Atoms are the new bits
is an important article in Wired by Chris Anderson about the democratization of production. It will frame the discussion about the business that Shapeways is in. To sum it up, “In the age of democratized industry, every garage is a potential micro-factory, every citizen a potential micro-entrepreneur.” An even shorter summation, “the long tail of things” is coming.
It is thought provoking and inspirational article and everyone should read it. In my opinion however it leaves out several crucial elements that will allow “atoms to become the new bits.”
1. Atoms will become bits only if the right infrastructure evolves.
Small entrepreneurs have to be able to defend their IP. Markets will
have to be found. Customization and easy 3D modeling software will have
to be created. Services such as legal, customer service, accounting,
etc. will have to evolve. Customization tools will have to work.
Recommendation engines for people, things and products that do not
exist will have to be found, etc.
2. No amount of technology will replace the division of labor.
3. No amount of (available) innovation will eliminate comparative advantage.
4. Absolute advantage will not magically vanish overnight.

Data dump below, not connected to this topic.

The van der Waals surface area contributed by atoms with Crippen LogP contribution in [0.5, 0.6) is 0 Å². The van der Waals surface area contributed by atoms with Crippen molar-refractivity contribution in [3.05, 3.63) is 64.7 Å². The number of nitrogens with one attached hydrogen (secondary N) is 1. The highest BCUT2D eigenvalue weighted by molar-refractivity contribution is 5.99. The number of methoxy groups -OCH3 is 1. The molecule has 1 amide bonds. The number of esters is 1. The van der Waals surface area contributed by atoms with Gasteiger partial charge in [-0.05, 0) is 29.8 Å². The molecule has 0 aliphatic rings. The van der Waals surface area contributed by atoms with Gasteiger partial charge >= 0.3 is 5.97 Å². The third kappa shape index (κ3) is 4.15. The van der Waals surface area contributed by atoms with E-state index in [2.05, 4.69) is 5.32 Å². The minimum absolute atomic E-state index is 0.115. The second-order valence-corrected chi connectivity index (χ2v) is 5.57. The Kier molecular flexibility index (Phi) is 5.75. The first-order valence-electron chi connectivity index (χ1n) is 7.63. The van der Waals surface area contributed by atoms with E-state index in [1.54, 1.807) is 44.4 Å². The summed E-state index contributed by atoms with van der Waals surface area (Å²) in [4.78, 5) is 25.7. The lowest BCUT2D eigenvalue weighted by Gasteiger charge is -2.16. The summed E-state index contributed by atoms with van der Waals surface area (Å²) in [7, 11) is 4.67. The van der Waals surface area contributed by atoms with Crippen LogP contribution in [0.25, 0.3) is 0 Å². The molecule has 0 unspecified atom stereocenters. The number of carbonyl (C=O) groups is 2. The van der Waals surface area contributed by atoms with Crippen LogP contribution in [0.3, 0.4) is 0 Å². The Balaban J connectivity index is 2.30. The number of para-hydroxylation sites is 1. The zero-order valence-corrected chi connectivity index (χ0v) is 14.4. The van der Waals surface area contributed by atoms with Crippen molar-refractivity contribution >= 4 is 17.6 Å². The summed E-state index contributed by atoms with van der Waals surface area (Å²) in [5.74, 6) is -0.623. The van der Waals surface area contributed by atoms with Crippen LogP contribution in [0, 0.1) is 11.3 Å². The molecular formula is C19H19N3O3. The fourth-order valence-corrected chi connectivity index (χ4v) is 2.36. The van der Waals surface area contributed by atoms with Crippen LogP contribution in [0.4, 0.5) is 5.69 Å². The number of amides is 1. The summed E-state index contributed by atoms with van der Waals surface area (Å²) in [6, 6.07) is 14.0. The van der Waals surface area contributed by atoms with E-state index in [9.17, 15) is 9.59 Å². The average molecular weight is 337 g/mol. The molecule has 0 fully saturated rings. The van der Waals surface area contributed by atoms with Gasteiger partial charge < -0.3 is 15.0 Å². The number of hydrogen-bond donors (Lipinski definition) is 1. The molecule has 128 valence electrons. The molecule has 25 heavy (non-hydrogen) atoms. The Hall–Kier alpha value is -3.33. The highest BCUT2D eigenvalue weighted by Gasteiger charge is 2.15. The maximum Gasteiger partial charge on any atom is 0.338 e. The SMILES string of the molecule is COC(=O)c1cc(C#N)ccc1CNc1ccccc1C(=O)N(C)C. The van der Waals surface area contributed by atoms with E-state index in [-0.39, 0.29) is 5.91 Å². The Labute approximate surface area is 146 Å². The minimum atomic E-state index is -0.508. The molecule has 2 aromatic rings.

5. The invisible hand will still call the shots
6. Cooperation is not only a word on Sesame Street.
The most successful web publisher is not necessarily the best
coder, builder of websites, writer of web
frameworks, marketeer, authors, editor etc. Indeed even if he could do all of those things working with others would seem to be an efficient thing to do. The best designer in the world should probably spend more time designing than putting stuff in boxes. The best designer in the world might suck at marketing. The best designer in the world might be too expensive.
By working together and using the platforms available to us and using the skills of others in concert we will be able to achieve personal production. Networks of micro-businesses will define the future of commerce.
The key factor for someone who has or wants their own micro-factory or who wants to be a micro-entrepreneur is to specialize. In the New Industrial Revolution the core question will still be, what is it that you can do better than others?